Ultimate Frisbee cultivates community, competition
“The spirit of the game, I don’t know if I’ve emphasized it enough,” said Masters Material Science student and co-captain of the Women’s Ultimate Frisbee team Marissa Schwartz regarding what draws her to Ultimate Frisbee.
Ultimate Frisbee isn’t your ‘typical’ sport: as a mixture between basketball, football, and soccer, it involves athleticism, yes, but forces team members to form close bonds with each other in order to properly regulate the team. This ideology makes the team willing to welcome anyone who can adapt the proper spirit.
“For people who have never even run in their life, we welcome them into the sport. For people who have been playing for many years, we welcome them, as well,” said Schwartz. “It’s really a hard balance sometimes between skill levels, but the community and the friendships that you build when you’re playing Frisbee is something that has been a huge aspect of the team.”
Ultimate Frisbee plays all year long, but their primary season is in the spring. In the fall they only play three tournaments, which count towards their record but don’t factor into whether they go to regionals, and in the winter they play pickup games with high-school to middle-aged teams. Their spring tournaments decide whether they will go to the sectional, regional, or national competitions.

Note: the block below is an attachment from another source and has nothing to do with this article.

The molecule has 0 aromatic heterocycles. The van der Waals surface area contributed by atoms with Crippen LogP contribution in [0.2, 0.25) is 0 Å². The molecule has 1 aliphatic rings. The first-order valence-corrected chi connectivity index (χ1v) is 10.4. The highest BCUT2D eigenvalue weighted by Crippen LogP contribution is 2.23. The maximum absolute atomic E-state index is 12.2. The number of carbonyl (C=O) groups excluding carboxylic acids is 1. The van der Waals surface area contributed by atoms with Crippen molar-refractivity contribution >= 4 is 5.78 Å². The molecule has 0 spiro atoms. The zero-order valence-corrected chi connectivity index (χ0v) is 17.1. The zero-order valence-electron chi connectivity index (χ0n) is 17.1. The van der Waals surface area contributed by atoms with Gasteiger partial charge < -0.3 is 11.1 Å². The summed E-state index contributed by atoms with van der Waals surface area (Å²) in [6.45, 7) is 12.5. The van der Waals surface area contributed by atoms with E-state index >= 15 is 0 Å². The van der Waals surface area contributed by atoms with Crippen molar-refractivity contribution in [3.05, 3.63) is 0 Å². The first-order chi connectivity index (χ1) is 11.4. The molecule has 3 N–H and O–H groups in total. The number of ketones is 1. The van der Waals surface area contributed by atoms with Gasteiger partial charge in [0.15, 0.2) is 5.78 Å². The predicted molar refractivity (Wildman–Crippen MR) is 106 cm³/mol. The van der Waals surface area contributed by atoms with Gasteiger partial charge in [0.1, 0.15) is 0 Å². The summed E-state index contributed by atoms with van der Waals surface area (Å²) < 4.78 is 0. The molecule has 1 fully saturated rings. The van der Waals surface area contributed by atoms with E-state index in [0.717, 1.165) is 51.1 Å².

The men’s and women’s teams are, for the most part, very similar other than their season goals. The men’s team is a bit more competitive and strictly adhere to the practice schedule more than the women’s. They have enough members to split into an A team and a B team, which allows the A team to be more competitive while the B works on their skills.
The women’s team, on the other hand, focuses more on the spirit of the game. Once Schwartz took on the position of being co-captain during sophomore year of her undergraduate degree here, she decided the team should be less focused on competition to make them more welcoming to new players; she encourages this through team dinners, outings to landmarks such as Niagara Falls after tournaments, and events such as pumpkin carving. She wanted every player to feel as though practice was a nice break in their day.
“[It was a] ‘let’s really try to win games and win tournaments and show that Carnegie Mellon isn’t just a nerd school’ kind of thing, and I think that approach wasn’t conducive to building a team in general. A lot of our efforts are to focus less on winning and being competitive and more on the fun, positive aspects of playing a sport.”
The importance of bonding between team members stems from the fact that there are no referees in Ultimate Frisbee. This makes communication and “the spirit of the game” crucial for success. When there is a foul, the players are expected to call it themselves, and the two teams on the field discuss who is penalized and what the penalty will be.
“Teams should honor the rules. To gain an advantage they shouldn’t disagree even though they are incorrect in disagreeing,” said Schwartz.
Schwartz says getting involved with the team is as easy as emailing one of the four captains: Justin Abel, Foster Boales, Shani Rosenthal, or herself. After that, one only needs to attend as many practices as possible, buy a pair of cleats, and have fun with the other members.
Ultimate Frisbee may not be a sport that is particularly prominent in popular culture, but the club team here at Carnegie Mellon knows its value and has found it to be a crucial part of their college experience.